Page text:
“Form follows function” is a design principle associated with the fields of architecture and industrial design. It simply means that how something looks should be determined by how it’s used. After all, some things simply look good but don’t do much outside of looking good. And in places like our homes, it’s important that the things we use everyday have the right balance of form and function. One new trend that embodies this principle perfectly has its roots in none other than plumbing — enter, the humble pipe.

Either in their upcycled form or cleverly designed to accent your home interiors, pipes as decor have been on the rise across the globe. Read on to see different ways you, too, can try it in your home.

Exposed Pipes

Image credit: freshome.com

Leaving pipes exposed instead of covering them up with plasterwork is a good and simple way to add a little flair to your otherwise pedestrian interiors. The pipes don’t have to be strictly linear either. Install joints along the paths of the pipes to make interesting and intricate-looking designs on your walls, or paint them in colors that complement the rest of the room. In this way, Carla Muncaster, owner and creative director at UK-based Urban Grain Interiors Limited, shares that being creative with piping leads to really “striking, bold, and graphic” patterns.

An example of an area where this could work could be your bathroom. Keeping the hot and cold water pipes exposed in your shower gives it an appealing industrial-style design. Couple this with the fact that you’ll no longer need to break into the walls to install a shower, and you save both time and resources — striking the perfect balance between form and function in the process. While this has certainly become a trend in homes across the United Kingdom, it has also made its way into other countries as seen in this cool industrial restroom in Sydney.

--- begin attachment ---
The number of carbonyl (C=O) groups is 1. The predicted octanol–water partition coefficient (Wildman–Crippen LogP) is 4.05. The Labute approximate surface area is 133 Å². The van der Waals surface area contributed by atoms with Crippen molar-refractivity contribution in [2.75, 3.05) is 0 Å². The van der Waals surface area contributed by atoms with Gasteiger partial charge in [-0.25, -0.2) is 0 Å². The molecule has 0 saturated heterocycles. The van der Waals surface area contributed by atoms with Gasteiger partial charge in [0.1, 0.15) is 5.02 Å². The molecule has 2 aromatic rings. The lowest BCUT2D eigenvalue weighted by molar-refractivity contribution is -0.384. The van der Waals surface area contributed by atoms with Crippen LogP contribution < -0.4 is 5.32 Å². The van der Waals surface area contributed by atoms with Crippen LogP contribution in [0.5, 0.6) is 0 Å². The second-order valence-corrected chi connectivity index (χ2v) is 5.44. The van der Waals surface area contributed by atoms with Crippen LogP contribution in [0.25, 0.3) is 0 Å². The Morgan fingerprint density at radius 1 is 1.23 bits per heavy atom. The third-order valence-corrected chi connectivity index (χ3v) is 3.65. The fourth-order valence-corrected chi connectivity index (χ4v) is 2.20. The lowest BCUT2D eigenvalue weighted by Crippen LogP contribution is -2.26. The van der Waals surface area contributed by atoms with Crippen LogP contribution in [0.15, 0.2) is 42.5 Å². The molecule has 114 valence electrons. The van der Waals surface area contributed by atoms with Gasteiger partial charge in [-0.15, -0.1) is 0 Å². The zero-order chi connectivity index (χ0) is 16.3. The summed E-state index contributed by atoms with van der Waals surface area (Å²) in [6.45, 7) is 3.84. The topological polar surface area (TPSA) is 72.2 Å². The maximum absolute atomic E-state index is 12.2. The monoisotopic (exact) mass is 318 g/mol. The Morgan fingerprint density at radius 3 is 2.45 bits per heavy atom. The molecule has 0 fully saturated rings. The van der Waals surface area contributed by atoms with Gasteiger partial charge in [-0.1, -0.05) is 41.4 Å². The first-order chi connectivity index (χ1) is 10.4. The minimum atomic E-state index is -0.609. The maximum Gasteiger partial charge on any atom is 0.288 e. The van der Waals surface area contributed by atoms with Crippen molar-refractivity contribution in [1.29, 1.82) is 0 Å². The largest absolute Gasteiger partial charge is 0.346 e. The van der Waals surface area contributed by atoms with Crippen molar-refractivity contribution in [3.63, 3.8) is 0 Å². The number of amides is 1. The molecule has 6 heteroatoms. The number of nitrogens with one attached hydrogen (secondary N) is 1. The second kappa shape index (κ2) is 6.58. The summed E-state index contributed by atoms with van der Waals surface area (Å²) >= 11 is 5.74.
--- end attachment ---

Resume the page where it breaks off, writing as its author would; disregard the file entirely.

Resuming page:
However, one possible drawback would be installation and maintenance. UK plumbing experts at HomeServe don’t recommend doing this type of work by yourself, as small mistakes in installation and water pressure can be disastrous to your home’s piping. What this means is, while it may seem simple to just not cover up your pipes with plaster, it would still be best to consult with experts for the best form and function, and less risks of costly repairs.


Contrary to popular belief, upcycling doesn’t mean taking old furniture and refurbishing it so that it looks new. While it isn’t too far off, a feature on The Independent defines upcycling as taking new component parts of a redundant object and using them to create a new, more useful object. Doing this lessens the use of new resources in the manufacturing process, which impacts the environment in a positive way.

To put this into perspective, an Institute for Scrap Recycling Industries report claims that recycled copper, the main metal used for pipes, satisfies two-fifths of the global demand for the metal. This means that upcycling isn’t only trendy, it also benefits the environment quite a bit.

Image credit: Dornob.com

Now, there are two ways you can go about this. One is to use the pipes as raw material for furniture. You can basically have most fixtures made, but comfort and function will vary as pipes aren’t the most comfortable things to sit on. Another way you can use pipes is as raw material for DIY vertical gardening, a trend that has taken hold in homes here in the US. Using the pipes this way doubles down on the environmental impact that results from upcycling. If this is something you’re interested in, why not check out the Inhabitat’s guide on Vertical Gardening.

So there you have it — clever ways to utilize pipes in decorating your home. Be sure to consult with professionals before undertaking your own DIY projects to get around any complications that you may face along the way!


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